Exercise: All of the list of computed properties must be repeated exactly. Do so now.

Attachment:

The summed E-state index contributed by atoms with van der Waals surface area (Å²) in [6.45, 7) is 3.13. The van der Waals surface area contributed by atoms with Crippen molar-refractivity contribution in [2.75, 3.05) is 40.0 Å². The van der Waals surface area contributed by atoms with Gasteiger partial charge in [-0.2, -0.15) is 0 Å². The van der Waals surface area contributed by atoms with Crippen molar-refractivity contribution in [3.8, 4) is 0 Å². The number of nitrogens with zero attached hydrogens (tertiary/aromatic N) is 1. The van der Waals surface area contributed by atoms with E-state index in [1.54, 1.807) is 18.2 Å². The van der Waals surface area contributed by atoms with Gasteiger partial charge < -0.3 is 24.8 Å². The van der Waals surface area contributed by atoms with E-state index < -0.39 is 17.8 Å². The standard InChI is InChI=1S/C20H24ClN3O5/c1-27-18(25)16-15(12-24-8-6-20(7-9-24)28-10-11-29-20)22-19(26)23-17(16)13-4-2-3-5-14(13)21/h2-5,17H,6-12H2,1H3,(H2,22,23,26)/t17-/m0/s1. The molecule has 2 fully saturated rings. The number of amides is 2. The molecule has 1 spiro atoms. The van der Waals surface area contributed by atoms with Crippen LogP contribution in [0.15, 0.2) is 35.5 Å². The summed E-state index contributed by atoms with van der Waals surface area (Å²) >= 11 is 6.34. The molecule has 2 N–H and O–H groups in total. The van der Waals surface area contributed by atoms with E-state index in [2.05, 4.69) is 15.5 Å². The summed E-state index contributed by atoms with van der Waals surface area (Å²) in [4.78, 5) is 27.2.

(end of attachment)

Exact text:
The summed E-state index contributed by atoms with van der Waals surface area (Å²) in [6.45, 7) is 3.13. The van der Waals surface area contributed by atoms with Crippen molar-refractivity contribution in [2.75, 3.05) is 40.0 Å². The van der Waals surface area contributed by atoms with Gasteiger partial charge in [-0.2, -0.15) is 0 Å². The van der Waals surface area contributed by atoms with Crippen molar-refractivity contribution in [3.8, 4) is 0 Å². The number of nitrogens with zero attached hydrogens (tertiary/aromatic N) is 1. The van der Waals surface area contributed by atoms with E-state index in [1.54, 1.807) is 18.2 Å². The van der Waals surface area contributed by atoms with Gasteiger partial charge < -0.3 is 24.8 Å². The van der Waals surface area contributed by atoms with E-state index < -0.39 is 17.8 Å². The standard InChI is InChI=1S/C20H24ClN3O5/c1-27-18(25)16-15(12-24-8-6-20(7-9-24)28-10-11-29-20)22-19(26)23-17(16)13-4-2-3-5-14(13)21/h2-5,17H,6-12H2,1H3,(H2,22,23,26)/t17-/m0/s1. The molecule has 2 fully saturated rings. The number of amides is 2. The molecule has 1 spiro atoms. The van der Waals surface area contributed by atoms with Crippen LogP contribution in [0.15, 0.2) is 35.5 Å². The summed E-state index contributed by atoms with van der Waals surface area (Å²) >= 11 is 6.34. The molecule has 2 N–H and O–H groups in total. The van der Waals surface area contributed by atoms with E-state index in [2.05, 4.69) is 15.5 Å². The summed E-state index contributed by atoms with van der Waals surface area (Å²) in [4.78, 5) is 27.2.